Date   

Reference to GARF #lithuania

s.gilman@...
 

What is the reference GARF, f.7021,op84,d.14,1.12 ?

S. Gilman


Lithuania SIG #Lithuania Reference to GARF #lithuania

s.gilman@...
 

What is the reference GARF, f.7021,op84,d.14,1.12 ?

S. Gilman


von der PORTEN and FUERST [Hamburg] #germany

Irene Newhouse <einew@...>
 

I have in my possession a photocopy of a family tree that's at the Leo Baeck
Institute. It's the family history of Dr. Moritz FUERST, of Hamburg. Very
early on it says that the earliest FUERST in Hamburg was Chaim, son of
Ruben, described by Glueckl of Hameln as the richest Jew in Hamburg. The
family tree goes on to say that he had 2 daughters and 4 sons. [Published
genealogies focus on two sons, Moses & Salomon]. One daughter married
Salomon Isaak Knorr von der Porten. This couple is the ancestor of the
Hamburg von der Porten family. Does anyone have another reference for this?

Yes, I've already tried a web search & the FTJP. Thanks!

Irene Newhouse Kihei HI 96753 <einew@hotmail.com>


Re: Reference Book on Jews from Posen #poland

Elsebeth Paikin
 

At 03:27 03-02-2006, Geoff Kaiser wrote:
I have just recently been advised of a excellent book on the Jews of Posen.
"Aus Vergangenheit und Gegenwart der Juden und Jud. Gemeinden in den
Posener Landen" is the title of the book published in 1909 by Dr. A.
Heppner and J.Herzberg....snip...
Thank you for that information. Unfortunately I
had no luck finding it in Denmark. But FYI I
found another book at the Royal Library by the
same authors which I will mention in case anyone is interested:

"Aus Vergangenheit und Gegenwart der Juden in
Hohensalza : nach gedruckten und ungeruckten
Quellen" / von Dr. A. Heppner und J. Herzberg
Publ: Frankfurt a. M. : J. Kauffmann, 1907.
with the note: "Erweiterter Separatabdruck von
'Aus Vergangenheit und Gegenwart der Juden und
der J=FCd. Gemeinden in den Posener Landen="
(which means something like extended separate
print of "Aus Vergangenheit und Gegenwart der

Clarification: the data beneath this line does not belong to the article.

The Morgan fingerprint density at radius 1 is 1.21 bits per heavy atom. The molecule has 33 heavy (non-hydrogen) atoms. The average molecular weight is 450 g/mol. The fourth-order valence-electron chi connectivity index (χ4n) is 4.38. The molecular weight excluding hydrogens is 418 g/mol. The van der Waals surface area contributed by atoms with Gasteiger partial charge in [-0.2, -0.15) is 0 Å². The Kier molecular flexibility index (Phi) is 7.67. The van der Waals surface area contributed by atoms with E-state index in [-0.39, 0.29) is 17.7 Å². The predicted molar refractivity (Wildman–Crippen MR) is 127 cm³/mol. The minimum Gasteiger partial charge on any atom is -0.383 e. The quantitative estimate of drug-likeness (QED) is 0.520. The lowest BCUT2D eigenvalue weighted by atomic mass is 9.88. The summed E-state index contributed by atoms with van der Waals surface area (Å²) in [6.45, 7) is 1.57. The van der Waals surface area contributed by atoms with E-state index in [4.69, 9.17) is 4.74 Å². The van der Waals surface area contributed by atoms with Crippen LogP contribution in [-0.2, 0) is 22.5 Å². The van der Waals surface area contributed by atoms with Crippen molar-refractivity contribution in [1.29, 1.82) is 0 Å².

Juden und der J=FCd. Gemeinden in den Posener Landen")

Best regards


Elsebeth Paikin, President
Jewish Genealogical Society of Denmark:
http://www.jewishgen.org/jgs-denmark/
&
SIG Coordinator and webmaster:
JewishGen's Scandinavia SIG
http://www.jewishgen.org/scandinavia/
mailto:elsebeth@paikin.dk


German SIG #Germany von der PORTEN and FUERST [Hamburg] #germany

Irene Newhouse <einew@...>
 

I have in my possession a photocopy of a family tree that's at the Leo Baeck
Institute. It's the family history of Dr. Moritz FUERST, of Hamburg. Very
early on it says that the earliest FUERST in Hamburg was Chaim, son of
Ruben, described by Glueckl of Hameln as the richest Jew in Hamburg. The
family tree goes on to say that he had 2 daughters and 4 sons. [Published
genealogies focus on two sons, Moses & Salomon]. One daughter married
Salomon Isaak Knorr von der Porten. This couple is the ancestor of the
Hamburg von der Porten family. Does anyone have another reference for this?

Yes, I've already tried a web search & the FTJP. Thanks!

Irene Newhouse Kihei HI 96753 <einew@hotmail.com>


JRI Poland #Poland Re: Reference Book on Jews from Posen #poland

Elsebeth Paikin
 

At 03:27 03-02-2006, Geoff Kaiser wrote:
I have just recently been advised of a excellent book on the Jews of Posen.
"Aus Vergangenheit und Gegenwart der Juden und Jud. Gemeinden in den
Posener Landen" is the title of the book published in 1909 by Dr. A.
Heppner and J.Herzberg....snip...
Thank you for that information. Unfortunately I
had no luck finding it in Denmark. But FYI I
found another book at the Royal Library by the
same authors which I will mention in case anyone is interested:

"Aus Vergangenheit und Gegenwart der Juden in
Hohensalza : nach gedruckten und ungeruckten
Quellen" / von Dr. A. Heppner und J. Herzberg
Publ: Frankfurt a. M. : J. Kauffmann, 1907.
with the note: "Erweiterter Separatabdruck von
'Aus Vergangenheit und Gegenwart der Juden und
der J=FCd. Gemeinden in den Posener Landen="
(which means something like extended separate
print of "Aus Vergangenheit und Gegenwart der
Juden und der J=FCd. Gemeinden in den Posener Landen")

Best regards


Elsebeth Paikin, President
Jewish Genealogical Society of Denmark:
http://www.jewishgen.org/jgs-denmark/
&
SIG Coordinator and webmaster:
JewishGen's Scandinavia SIG
http://www.jewishgen.org/scandinavia/
mailto:elsebeth@paikin.dk


Yizkor Book Project Report for January 2006 #lodz #poland

Joyce Field
 

In January 2006 two new books and 13 updates went online at
http://www.jewishgen.org/Yizkor/translations.html. We added a new
category to the Index page, called Other Languages, which is a list
of yizkor books that have been translated into languages other than
English. This feature accommodates the needs of readers who cannot
read English and were having difficulty finding the translations into